Sean Logan MYP Individuals and Societies and Model UN Teacher, Stockholm International School

Sean Logan explores the concept of the hidden curriculum and ways that this can be used within international schools.

There we were, taking an early departure from the daily ritual of morning line-up. A grind for many. This takes place in the cobblestoned, cold, somewhat intimidating quad - the centre of the school, the heartbeat. The touring students trying their absolute hardest not to break out into a momentous skip whilst making their exit from the quad to the big ol’ bus. The touring staff, in a similar boat, eyes fixed firmly on studying their feet while shuffling on to depart the formal gathering….corners of their mouths champing at the bit to explode into a full-blown grin. Tour. A few minutes prior to this, the boys and girls were being wished very well by the Headmaster in front of the whole preparatory school and the staff who are huddled at the back or placed strategically on the sides.

The narrative: to make and bring back memories you will possess for life, go and make friends for a lifetime

The message relayed from our principal to the boys and girls making this trip is not to worry about winning whilst on tour, not to stress about who has the highest tackle count in the team or which player wins the most races. No. The narrative: to make and bring back memories you will possess for life, go and make friends for a lifetime, and more in another province and different part of the country. In doing this (try) look respectable at all times, please, doff your cap, greet the opposition, shake their hands, thank them, eye contact….remember your please and thank yous when being hosted, be outside! 

School, or club, sports tours - are the best thing ever, #fact, and no, it is not about the age-group ‘A’ team going on all the tours, playing in the festivals, tournaments, getting their photo in the termly school newsletter or yearbook. These opportunities are for all young, aspiring sportsmen/women; well at least they should be, in any event. At a school I taught at a few years ago, which I have plenty of fond memories of both in the classroom and on the sports field, it was the Headmasters’ prerogative that every student should go on ‘a’ sports tour during their time in the Preparatory. I believe we achieved this, more than once in fact, quite incredible.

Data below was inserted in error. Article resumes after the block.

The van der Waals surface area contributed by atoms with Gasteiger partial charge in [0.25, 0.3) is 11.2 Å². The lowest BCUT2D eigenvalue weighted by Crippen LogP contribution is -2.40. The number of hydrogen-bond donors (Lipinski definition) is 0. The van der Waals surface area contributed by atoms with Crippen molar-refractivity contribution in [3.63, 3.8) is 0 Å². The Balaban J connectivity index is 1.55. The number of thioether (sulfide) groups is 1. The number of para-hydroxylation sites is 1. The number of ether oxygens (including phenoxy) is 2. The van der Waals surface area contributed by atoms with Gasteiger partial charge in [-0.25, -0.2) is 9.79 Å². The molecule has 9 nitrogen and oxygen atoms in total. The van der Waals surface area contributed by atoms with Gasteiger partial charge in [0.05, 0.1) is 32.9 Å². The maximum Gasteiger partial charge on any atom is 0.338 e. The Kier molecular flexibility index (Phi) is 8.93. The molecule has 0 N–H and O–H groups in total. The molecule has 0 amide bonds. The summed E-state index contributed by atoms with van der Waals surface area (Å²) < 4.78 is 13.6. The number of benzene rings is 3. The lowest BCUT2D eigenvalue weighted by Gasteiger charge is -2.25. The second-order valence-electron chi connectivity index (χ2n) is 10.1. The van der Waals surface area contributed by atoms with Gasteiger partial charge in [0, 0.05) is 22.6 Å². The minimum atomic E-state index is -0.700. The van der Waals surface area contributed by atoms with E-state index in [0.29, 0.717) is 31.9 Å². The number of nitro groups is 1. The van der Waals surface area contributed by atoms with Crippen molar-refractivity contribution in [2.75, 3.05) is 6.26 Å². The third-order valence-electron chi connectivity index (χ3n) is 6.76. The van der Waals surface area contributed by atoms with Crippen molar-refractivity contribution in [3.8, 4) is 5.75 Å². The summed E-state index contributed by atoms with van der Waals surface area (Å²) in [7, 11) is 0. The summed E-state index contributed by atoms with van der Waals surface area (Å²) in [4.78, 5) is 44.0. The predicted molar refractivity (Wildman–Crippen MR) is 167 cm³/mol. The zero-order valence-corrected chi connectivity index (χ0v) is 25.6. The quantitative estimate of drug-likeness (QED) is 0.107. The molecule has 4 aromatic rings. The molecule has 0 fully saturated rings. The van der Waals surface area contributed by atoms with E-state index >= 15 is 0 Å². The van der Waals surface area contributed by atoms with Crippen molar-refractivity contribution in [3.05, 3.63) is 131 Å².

You may be wondering why. Why should every learner go on a ‘sports tour’ in their primary/preparatory school years? This potential experience, I believe, forms and delivers almost all aspects of the hidden curriculum. This ‘invisible’ syllabus is often chased and at times, forced by schools. What exactly is ‘hidden curriculum’? Hold on to your seats! 

Hidden Curriculum

"the unwritten, unofficial, and often unintended lessons, values, and perspectives that students learn in school"

The Glossary of Education Reform, which serves as an online resource for schools, parents, students, and the like has defined the hidden curriculum as the unwritten, unofficial, and often unintended lessons, values, and perspectives that students learn in school. The site goes on to explain that the ‘formal’ curriculum consists of the courses, lessons, and learning activities students participate in, which I think we all know about - grades are attached to it, exams come from them and dinner table boasts by parents include these. The hidden curriculum which absolutely complements the tangible stuff to the max is a concept based on the recognition that students absorb lessons in school that may or may not be part of the formal course of study—for example, how they should interact with peers, teachers, and other adults; how they should perceive different races, groups, or classes of people; or what ideas and behaviours are considered acceptable or unacceptable. Now you get the idea as to why it’s called hidden? Imagine a school, in fact, all schools that made the hidden curriculum the tangible part of the day, the focus, the innermost aspect. The history and content and numbers would follow, I’m sure, or would it? Is this possibly the path schools should take in going forward, if they are not already?